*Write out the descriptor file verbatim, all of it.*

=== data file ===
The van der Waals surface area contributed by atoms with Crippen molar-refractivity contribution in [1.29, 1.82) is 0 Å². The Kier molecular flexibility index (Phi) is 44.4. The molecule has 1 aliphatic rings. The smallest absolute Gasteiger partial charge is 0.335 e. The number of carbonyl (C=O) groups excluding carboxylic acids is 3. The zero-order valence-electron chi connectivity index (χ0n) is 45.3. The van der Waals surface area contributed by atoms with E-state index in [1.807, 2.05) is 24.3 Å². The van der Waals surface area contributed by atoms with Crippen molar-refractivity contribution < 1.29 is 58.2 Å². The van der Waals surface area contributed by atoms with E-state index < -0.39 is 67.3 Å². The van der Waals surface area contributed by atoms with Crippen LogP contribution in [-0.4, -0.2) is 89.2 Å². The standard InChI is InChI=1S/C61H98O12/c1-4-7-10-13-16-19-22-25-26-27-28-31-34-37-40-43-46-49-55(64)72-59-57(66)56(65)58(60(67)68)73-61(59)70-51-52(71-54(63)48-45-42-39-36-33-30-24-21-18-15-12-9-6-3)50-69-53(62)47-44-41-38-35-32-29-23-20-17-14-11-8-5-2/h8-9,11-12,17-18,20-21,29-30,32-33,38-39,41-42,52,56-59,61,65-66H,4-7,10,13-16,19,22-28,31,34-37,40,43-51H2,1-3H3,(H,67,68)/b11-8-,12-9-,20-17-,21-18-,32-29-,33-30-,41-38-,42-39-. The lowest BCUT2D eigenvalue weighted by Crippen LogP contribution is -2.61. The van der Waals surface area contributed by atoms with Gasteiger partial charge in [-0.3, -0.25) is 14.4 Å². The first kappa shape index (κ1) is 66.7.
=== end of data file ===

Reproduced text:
The van der Waals surface area contributed by atoms with Crippen molar-refractivity contribution in [1.29, 1.82) is 0 Å². The Kier molecular flexibility index (Phi) is 44.4. The molecule has 1 aliphatic rings. The smallest absolute Gasteiger partial charge is 0.335 e. The number of carbonyl (C=O) groups excluding carboxylic acids is 3. The zero-order valence-electron chi connectivity index (χ0n) is 45.3. The van der Waals surface area contributed by atoms with E-state index in [1.807, 2.05) is 24.3 Å². The van der Waals surface area contributed by atoms with Crippen molar-refractivity contribution < 1.29 is 58.2 Å². The van der Waals surface area contributed by atoms with E-state index < -0.39 is 67.3 Å². The van der Waals surface area contributed by atoms with Crippen LogP contribution in [-0.4, -0.2) is 89.2 Å². The standard InChI is InChI=1S/C61H98O12/c1-4-7-10-13-16-19-22-25-26-27-28-31-34-37-40-43-46-49-55(64)72-59-57(66)56(65)58(60(67)68)73-61(59)70-51-52(71-54(63)48-45-42-39-36-33-30-24-21-18-15-12-9-6-3)50-69-53(62)47-44-41-38-35-32-29-23-20-17-14-11-8-5-2/h8-9,11-12,17-18,20-21,29-30,32-33,38-39,41-42,52,56-59,61,65-66H,4-7,10,13-16,19,22-28,31,34-37,40,43-51H2,1-3H3,(H,67,68)/b11-8-,12-9-,20-17-,21-18-,32-29-,33-30-,41-38-,42-39-. The lowest BCUT2D eigenvalue weighted by Crippen LogP contribution is -2.61. The van der Waals surface area contributed by atoms with Gasteiger partial charge in [-0.3, -0.25) is 14.4 Å². The first kappa shape index (κ1) is 66.7.